By Jamie McNamara
Lots of us found 2016 to be a particularly taxing year. Killer Mike and El-P (together, Run The Jewels) know this. In their relatively short career together, the duo have shown an innate talent for airing grievances with the current political system, while also providing an outlet for the collective rage from progressives. Their first two albums, and work together on Killer Mike’s R.A.P. Music, featured songs about police brutality, corrupt politicians, and class struggle with the nuance of a sledgehammer. Luckily, it seems that a sledgehammer is the perfect tool to start off 2017.
In a year that saw a Star Wars film become a political stance, rampant white nationalism, and fascism made great again, Run The Jewels 3 is a much needed reprieve; a 14-track album that is sometimes flawed, but ultimately vital for the road ahead.
Yet, this is not a collection of your proto-woke grandpappy’s protest songs. After all, this is the same duo that gave us the apathetic war cry “Do dope, fuck hope” on Run The Jewels. RTJ 3 is a protest album filtered through beer bongs and a psilocybin haze. Introspective raps come peppered liberally with piss-takes, dick jokes, and a shit-eating grin. If the boat is sinking, at least Killer Mike and El-P are having fun while it’s going down.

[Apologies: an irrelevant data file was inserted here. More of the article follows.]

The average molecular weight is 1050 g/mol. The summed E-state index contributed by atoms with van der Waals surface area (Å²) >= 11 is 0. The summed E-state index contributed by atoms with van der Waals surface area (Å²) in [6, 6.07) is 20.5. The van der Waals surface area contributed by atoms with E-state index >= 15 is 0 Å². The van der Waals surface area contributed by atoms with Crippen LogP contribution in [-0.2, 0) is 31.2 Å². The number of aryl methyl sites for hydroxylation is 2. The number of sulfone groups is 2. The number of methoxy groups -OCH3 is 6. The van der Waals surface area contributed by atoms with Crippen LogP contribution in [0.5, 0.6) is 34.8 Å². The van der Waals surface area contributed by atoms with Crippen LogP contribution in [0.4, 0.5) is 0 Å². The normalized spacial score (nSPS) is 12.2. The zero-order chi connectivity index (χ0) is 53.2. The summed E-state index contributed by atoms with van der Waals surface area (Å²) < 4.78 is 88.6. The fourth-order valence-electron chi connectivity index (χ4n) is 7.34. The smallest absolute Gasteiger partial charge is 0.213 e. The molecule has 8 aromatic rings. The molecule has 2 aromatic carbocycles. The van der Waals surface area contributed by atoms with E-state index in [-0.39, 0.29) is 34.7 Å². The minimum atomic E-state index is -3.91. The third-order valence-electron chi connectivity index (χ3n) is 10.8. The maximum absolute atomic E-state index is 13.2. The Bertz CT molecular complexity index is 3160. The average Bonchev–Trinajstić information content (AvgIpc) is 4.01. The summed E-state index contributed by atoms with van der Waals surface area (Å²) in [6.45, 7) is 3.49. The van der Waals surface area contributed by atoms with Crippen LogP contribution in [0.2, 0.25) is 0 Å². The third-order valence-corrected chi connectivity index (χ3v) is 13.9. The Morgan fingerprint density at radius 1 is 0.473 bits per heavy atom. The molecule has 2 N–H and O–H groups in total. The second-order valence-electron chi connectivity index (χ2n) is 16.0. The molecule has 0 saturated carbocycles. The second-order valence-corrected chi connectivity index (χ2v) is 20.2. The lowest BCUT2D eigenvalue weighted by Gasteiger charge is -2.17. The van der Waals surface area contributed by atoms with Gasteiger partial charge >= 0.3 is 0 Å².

Starting with the belligerent “Down (feat. Joi),” the duo make it clear that their brash bombast is The Anarchist Cookbook in album form. With a convincing vocal turn from Killer Mike, it’s a shuffling, bass-heavy track that sounds like A Tribe Called Red production with more trademark-El-P, Definitive Jux flavouring. El-P’s verse is a standout, combining dense wordplay with standard rap fare like: “I’m high man, I’m a cosmonaut. Scream fuck ‘em till they lop our bloody noggins’ off, I promise y’all.”
Still, the best parts of Run The Jewels 3 – that breezy, everyman political commentary, mixed with paranoid stoner jokes and general malaise – also tend to be its downfall. “Talk to Me,” finds Mike rapping like a truther, “On the radio, heard a plane hijacked. Government did that like they cooked crack.” Elsewhere, Mike shouts out Uber while also offering a pro-riot anthem to class struggle on the MLK-sampling “Thieves! (Screamed The Ghost).” While those examples are bad, he redeems himself with his anti-gentrification verse on “Don’t Get Captured,” and his breathless verse on standout-track “Call Ticketron” that may just be the most Atlanta thing ever put to tape since OutKast’s Stankonia.
Run The Jewels 3 isn’t a perfect album, but it deftly walks a thin line between being fun to listen to, and being a compelling piece of political music. In both aspects, it succeeds often enough that it’s hard not to get behind the duo’s middle-fingers-in-the-air political ethos.Run the Jewels, Run The Jewels 3